The What Works Cities partnership made a pit stop – barbeque included – in Kansas City, Mo., last week to take the program on tour. Sunlight Foundation and the Open Contracting Partnership (OCP) teamed up to present our updated procurement open data guidelines. This is part of a new approach Sunlight is hoping to take in our scope of technical service provision with What Works cities across the country.
Sunlight initially launched an open procurement initiative in 2013. We surveyed over two dozen U.S. city and county governments to gain insights into municipal procurement trends, best practices and areas for improvement across the process.
This summer, we decided to pick up our open procurement work to support our WWC technical assistance delivery. We’re currently working with the OCP to update our Procurement Open Data Guidelines, eventually becoming our new Municipal Open Contracting Guidelines. Yesterday, we had the opportunity to share this work with our city partners at the What Works Cities on Tour event in Kansas City.
The procurement workshop
Sunlight and the OCP held two workshops presenting our research to 53 staff from 13 cities across the country. We explained the role of open data in making procurement more accountable and competitive. We also discussed resources that can enable a shift to open up procurement data, such as the Open Contracting Data Standard which facilitates data disclosure across the full procurement cycle. After presenting our findings, we asked the city staff to break into small groups and identify some presumed benefits and barriers to opening up contracting data. We then came back together and reported out, giving an opportunity for some brand new open contracting champions to convince the skeptics.
Here’s what we learned from our city partners:
- Importance of promoting and contextualizing data: When you put out data without a plan for outreach, you miss an opportunity both to ensure that the data is being used for the purposes you’ve defined and to tell your own story about the data. At various stages of the process, efforts should be made to educate the public about the data through public communication and meaningful engagement. Along these lines, some workshop participants were concerned that data might be manipulated to tell a story that may not necessarily be true. To prevent this, cities must release data with appropriate technical solutions and tell a complete and accurate narrative.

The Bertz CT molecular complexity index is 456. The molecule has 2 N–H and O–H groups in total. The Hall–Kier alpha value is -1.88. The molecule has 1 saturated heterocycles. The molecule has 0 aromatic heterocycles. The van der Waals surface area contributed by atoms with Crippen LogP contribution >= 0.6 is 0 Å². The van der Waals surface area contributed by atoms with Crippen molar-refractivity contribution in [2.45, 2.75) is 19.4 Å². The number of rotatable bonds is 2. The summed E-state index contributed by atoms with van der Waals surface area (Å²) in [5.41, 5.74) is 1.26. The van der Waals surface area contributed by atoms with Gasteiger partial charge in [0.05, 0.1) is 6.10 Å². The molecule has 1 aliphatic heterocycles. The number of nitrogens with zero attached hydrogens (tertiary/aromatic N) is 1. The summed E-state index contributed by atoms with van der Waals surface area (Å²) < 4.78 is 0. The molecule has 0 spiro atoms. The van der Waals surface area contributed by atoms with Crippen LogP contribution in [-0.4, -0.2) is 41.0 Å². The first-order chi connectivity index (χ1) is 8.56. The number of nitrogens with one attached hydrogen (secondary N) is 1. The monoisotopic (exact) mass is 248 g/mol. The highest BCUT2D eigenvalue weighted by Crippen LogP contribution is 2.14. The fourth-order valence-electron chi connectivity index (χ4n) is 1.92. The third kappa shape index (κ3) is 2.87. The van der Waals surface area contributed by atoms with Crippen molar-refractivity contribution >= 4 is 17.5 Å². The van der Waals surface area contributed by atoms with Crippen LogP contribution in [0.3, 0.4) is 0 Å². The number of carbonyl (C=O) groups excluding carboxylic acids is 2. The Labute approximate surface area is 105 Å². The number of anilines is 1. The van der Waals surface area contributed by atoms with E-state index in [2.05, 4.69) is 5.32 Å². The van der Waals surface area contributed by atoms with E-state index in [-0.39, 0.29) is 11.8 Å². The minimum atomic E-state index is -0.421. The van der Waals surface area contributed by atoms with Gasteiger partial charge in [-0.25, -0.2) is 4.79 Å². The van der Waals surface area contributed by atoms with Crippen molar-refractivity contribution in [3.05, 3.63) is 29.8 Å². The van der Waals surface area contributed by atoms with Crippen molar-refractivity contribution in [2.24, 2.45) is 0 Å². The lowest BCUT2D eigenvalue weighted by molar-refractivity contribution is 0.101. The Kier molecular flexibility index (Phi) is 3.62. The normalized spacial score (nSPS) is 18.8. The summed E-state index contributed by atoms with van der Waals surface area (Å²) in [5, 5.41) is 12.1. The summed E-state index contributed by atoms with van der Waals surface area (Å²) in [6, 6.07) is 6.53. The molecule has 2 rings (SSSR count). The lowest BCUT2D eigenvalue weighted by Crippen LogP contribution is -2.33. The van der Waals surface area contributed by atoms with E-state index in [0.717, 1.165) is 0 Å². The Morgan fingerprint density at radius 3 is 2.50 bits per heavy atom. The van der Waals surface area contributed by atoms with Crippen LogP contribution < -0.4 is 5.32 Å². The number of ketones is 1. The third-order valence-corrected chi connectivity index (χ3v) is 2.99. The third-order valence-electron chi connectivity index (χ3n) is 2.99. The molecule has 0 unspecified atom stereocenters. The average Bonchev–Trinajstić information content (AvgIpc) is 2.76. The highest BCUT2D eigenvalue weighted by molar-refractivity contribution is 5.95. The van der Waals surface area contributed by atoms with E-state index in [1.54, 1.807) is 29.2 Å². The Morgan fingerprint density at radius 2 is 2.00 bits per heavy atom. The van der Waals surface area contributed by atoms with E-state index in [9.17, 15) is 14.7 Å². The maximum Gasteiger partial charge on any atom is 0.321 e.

- Importance of strategy and iteration: As you would with any open data, you should be strategic about where you start. Instead resorting to a data dump, cities talked through the importance of prioritizing data to be released. Clear methods for prioritizing data to be released should be decided on early. Some participants did point out that being selective in which data to release does not result in full transparency. However, it’s important to keep you mind that you have to start somewhere. It’s also important to collect as much feedback as possible along the way to inform your future approach to data release, integrating any necessary changes to the process.
- Opening contracting data can help inform procurement policy: Opening contracting data allows for more eyes on the data – and better analysis – which leads to greater feedback on the existing processes that will help inform the direction of procurement in cities. Cities were excited about the option to use data collected for sharing with the public, evaluating contractors, identifying spending trends, and strategically planning future projects. While the public and other stakeholders benefit from access to open data, some of the greatest gains come to government staff themselves, from the process of developing and publishing data, and from access to data published by other departments and agencies.